Stars vary in surface temperature from approximately 2,000 to 50,000 K, whereas more-evolved stars can have temperatures above 100,000 K. According to the temperature, the stars appear in differend color in our visual spectrum.
Class "O" star types have effective temperature over 30,000 K and are blue stars.
Class "B" star types have effective temperature 10,000–30,000 K and are blue white stars.
Class "A" star types have effective temperature 7,500–10,000 K and are white stars.
Class "F" star types have effective temperature 6,000–7,500 K and are yellow white stars.
Class "G" star types have effective temperature 5,200–6,000 K and are yellow stars.
Class "K" star types have effective temperature 3,700–5,200 K and are light orange stars.
Class "M" star types have effective temperature 2,400–3,700 K and are orange red stars.
But the temperature of the star also depend on the stage of the life of the star. Yhe younger stars tend to be hotter and the older tend to be cooler.
With this puzzle game we get to know the different type of stars by interaction. Every type is relevant to the star's age, and its mass:
1. Beginning from left to right, the first type of star is the Protostar
. A protostar is a very young star that is still gathering mass from its parent molecular cloud. When the protostar cycle ends, the star will become another type of star, depending on its mass.
2. Continuing with the low mass stars, there is the Yellow star. The sun in our Solar system is a yellow star. Yellow stars are relatively young stars.
3. Then the yellow star may become a red giant. Red giants expand in size as the sun begins to burn its fuel rapidly. When our sun become a red star(and it will), it will swallow the Earth, and if we do not find another habitable planet, the human will extinct. But, getting bigger the sun will worm nearest planets, and even Pluto may become habitable.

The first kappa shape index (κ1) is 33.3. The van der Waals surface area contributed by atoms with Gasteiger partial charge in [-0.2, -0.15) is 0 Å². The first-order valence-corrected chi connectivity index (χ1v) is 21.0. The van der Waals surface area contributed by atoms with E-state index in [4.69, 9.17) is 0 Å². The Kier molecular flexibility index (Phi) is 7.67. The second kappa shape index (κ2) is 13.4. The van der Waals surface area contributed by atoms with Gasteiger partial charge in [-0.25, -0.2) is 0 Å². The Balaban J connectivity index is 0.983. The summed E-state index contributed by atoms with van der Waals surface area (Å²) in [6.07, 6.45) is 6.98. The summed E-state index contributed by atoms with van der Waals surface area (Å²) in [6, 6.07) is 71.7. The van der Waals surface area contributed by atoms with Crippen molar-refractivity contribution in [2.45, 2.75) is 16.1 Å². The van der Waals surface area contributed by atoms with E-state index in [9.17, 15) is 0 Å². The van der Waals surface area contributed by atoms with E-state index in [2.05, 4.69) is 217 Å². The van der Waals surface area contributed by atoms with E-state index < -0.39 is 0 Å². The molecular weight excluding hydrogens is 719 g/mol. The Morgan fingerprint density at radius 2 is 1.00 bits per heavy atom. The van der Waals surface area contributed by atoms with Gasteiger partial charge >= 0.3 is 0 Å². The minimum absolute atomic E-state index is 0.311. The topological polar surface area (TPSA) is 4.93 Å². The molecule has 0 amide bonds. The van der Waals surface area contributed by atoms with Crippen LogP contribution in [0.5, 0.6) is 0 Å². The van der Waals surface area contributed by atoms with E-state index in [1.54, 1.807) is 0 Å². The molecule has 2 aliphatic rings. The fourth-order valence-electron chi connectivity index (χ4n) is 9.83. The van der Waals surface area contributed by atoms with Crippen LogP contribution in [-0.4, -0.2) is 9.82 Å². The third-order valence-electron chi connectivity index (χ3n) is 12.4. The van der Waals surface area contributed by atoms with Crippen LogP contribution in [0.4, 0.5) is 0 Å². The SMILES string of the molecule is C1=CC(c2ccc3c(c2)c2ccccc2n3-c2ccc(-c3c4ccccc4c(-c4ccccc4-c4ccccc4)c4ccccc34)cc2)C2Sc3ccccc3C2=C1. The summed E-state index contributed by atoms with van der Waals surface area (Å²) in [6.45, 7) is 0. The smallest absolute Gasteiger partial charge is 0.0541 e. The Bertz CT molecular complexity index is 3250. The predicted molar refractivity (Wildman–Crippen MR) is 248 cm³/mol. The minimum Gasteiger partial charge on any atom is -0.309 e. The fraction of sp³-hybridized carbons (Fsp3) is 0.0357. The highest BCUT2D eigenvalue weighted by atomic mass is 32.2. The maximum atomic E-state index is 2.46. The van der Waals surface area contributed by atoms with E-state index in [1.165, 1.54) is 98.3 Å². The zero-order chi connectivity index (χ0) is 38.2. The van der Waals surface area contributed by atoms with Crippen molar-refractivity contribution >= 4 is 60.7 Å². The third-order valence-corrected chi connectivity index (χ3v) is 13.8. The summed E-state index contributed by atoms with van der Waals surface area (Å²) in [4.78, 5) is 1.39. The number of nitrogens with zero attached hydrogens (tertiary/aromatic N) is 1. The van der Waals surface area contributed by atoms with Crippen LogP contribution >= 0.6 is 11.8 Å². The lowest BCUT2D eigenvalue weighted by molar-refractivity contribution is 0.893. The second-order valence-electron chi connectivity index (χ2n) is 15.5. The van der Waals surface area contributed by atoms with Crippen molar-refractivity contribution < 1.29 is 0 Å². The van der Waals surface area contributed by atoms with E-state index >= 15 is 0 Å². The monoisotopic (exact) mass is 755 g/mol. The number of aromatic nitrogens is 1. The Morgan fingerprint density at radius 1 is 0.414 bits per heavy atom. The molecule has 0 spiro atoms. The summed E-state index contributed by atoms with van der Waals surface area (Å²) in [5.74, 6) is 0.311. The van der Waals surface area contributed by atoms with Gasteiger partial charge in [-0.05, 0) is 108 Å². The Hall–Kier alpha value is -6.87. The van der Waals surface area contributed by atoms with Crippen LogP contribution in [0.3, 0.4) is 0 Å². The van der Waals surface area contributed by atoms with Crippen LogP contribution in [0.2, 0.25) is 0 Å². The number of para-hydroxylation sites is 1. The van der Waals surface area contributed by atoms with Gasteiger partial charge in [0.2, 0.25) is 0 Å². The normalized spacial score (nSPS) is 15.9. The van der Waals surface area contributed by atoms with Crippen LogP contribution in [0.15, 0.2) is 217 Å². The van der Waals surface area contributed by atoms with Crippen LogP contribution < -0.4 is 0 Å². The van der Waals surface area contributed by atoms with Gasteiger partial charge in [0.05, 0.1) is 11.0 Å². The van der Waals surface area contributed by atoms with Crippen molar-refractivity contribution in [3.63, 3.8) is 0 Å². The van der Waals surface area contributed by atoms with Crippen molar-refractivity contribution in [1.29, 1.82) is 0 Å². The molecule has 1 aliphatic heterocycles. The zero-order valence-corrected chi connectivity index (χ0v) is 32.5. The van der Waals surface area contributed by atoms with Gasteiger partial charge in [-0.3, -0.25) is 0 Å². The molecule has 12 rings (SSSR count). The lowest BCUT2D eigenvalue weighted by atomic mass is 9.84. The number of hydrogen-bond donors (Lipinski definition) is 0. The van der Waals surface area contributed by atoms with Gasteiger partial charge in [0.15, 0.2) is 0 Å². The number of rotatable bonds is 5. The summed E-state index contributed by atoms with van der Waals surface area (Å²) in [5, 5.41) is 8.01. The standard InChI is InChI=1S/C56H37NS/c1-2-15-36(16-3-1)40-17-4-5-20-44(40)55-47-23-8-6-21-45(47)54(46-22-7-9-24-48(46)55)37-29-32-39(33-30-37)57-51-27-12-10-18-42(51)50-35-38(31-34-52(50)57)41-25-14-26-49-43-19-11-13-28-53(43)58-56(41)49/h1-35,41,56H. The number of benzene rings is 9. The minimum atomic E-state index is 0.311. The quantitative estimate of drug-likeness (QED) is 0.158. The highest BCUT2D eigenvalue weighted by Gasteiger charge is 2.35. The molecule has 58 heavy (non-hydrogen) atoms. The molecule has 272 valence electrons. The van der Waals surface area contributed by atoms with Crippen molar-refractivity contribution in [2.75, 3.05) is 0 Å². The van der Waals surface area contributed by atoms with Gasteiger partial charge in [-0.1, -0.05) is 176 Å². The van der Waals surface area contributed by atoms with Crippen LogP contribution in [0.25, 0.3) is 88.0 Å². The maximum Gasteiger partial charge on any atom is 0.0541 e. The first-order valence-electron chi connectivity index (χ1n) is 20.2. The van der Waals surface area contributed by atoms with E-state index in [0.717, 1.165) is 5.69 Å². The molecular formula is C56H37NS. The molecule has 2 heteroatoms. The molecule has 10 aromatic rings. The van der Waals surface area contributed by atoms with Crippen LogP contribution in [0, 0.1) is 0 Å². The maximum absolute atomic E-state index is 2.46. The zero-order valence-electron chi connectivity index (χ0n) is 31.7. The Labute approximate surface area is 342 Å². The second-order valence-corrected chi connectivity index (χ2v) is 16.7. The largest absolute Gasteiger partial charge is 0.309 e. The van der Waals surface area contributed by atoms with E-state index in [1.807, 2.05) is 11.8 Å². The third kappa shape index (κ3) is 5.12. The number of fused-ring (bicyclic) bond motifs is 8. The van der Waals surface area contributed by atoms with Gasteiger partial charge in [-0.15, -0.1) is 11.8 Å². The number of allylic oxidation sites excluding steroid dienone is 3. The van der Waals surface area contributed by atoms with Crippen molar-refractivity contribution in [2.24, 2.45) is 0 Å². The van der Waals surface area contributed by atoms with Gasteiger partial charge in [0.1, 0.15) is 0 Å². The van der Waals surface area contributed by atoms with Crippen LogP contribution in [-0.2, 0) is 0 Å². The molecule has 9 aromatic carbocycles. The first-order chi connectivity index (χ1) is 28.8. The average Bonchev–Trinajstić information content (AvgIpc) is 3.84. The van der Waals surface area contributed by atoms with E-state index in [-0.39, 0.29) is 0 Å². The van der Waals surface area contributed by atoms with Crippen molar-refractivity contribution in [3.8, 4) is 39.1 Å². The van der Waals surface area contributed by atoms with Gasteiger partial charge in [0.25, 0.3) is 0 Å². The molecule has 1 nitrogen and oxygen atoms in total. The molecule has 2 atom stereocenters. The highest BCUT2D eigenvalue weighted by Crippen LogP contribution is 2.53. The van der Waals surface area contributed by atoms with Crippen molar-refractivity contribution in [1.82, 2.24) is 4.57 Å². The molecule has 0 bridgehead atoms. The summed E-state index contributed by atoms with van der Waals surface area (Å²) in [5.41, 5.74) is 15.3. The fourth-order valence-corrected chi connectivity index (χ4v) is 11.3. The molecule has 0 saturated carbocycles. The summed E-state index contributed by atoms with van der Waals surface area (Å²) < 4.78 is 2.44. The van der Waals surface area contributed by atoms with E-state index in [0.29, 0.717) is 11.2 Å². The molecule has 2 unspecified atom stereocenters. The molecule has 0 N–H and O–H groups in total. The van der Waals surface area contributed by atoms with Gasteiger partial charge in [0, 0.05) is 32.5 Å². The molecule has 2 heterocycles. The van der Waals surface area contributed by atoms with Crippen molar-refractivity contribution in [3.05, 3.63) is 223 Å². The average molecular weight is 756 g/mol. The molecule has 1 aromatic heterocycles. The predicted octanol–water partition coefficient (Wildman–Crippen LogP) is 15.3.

4. When the sun's fuel begin to deplete, it will turn in an orange star. Sometimes, yellow stars skip the red giant phase and become directly an orange star. It is believed that orange stars contain the most paradise planets, but we are yet to confirm it.
5. The next stage in low mass stars is the Planetary Nebula. The star is almost at the end of its life.
6. The last phase of a star life is the White Dwarf. Only the stellar core remain composed mostly of electron-degenerate matter. The star mass is still near the original mass of the sun, but the size may be as little as planet Earth. Remember, because it is a low mass starr, it will not become a neutron star, and the white dwarf may exist for billions of years. Infact, the observable galaxy is still too young to see what is next after the white dwarf!
7. Now let's see what happenes with high mass stars. After their period as protostars, some stars will become Blue Giant, and some will jump to Red Super Giants.
Some may be in size of the sun in its early stages, but with the higher mass (at leats 10 times the sun), they will become Red Supergiants, rather than Red Giants.
8. The Red Super Giants have a tremendous mass and size. They may be 500 - 900 times bigger than the sun!
9. The high mass stars active life ends in a violent Supernova. It is a dramatic and catastrophic destruction, marked by one final titanic explosion. Only three Milky Way naked-eye supernova events have been observed during the last thousand years
10. Now after the Supernova, if the star finds a gravitational stability, that compresses the core past the white dwarf star density, it will turn into a Neutron Star. The Neutron Stars are the smallest and the densest stars in the universe. They typically have a radius of 10 kilometers, but weight two times of our sun!
11. Or after the Supernova, if the star colapses at the end of its life cycle, it will create a Black Hole. Black holes are regions with so big gravity, that even light can not escpae the gravitational pull. To define the "place of no return" the astronomers have defined the Event horizon. Blach holes are fovorite subject in a lot of sci-fi movies.